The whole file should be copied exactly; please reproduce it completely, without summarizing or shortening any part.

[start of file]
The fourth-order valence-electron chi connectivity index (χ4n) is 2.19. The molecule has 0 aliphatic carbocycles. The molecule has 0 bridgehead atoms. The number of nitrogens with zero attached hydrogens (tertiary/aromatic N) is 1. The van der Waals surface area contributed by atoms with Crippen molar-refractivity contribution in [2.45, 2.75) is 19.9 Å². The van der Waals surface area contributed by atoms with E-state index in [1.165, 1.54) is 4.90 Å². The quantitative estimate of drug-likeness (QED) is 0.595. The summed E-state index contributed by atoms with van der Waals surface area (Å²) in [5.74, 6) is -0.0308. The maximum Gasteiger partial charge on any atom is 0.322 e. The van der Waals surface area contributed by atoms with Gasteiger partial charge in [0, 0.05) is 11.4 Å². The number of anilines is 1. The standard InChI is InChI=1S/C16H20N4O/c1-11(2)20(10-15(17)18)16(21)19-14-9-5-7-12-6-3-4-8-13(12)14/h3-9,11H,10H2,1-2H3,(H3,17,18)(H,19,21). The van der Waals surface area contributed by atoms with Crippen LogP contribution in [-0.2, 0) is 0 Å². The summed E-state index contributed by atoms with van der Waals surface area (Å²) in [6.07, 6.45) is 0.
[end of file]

The fourth-order valence-electron chi connectivity index (χ4n) is 2.19. The molecule has 0 aliphatic carbocycles. The molecule has 0 bridgehead atoms. The number of nitrogens with zero attached hydrogens (tertiary/aromatic N) is 1. The van der Waals surface area contributed by atoms with Crippen molar-refractivity contribution in [2.45, 2.75) is 19.9 Å². The van der Waals surface area contributed by atoms with E-state index in [1.165, 1.54) is 4.90 Å². The quantitative estimate of drug-likeness (QED) is 0.595. The summed E-state index contributed by atoms with van der Waals surface area (Å²) in [5.74, 6) is -0.0308. The maximum Gasteiger partial charge on any atom is 0.322 e. The van der Waals surface area contributed by atoms with Gasteiger partial charge in [0, 0.05) is 11.4 Å². The number of anilines is 1. The standard InChI is InChI=1S/C16H20N4O/c1-11(2)20(10-15(17)18)16(21)19-14-9-5-7-12-6-3-4-8-13(12)14/h3-9,11H,10H2,1-2H3,(H3,17,18)(H,19,21). The van der Waals surface area contributed by atoms with Crippen LogP contribution in [-0.2, 0) is 0 Å². The summed E-state index contributed by atoms with van der Waals surface area (Å²) in [6.07, 6.45) is 0.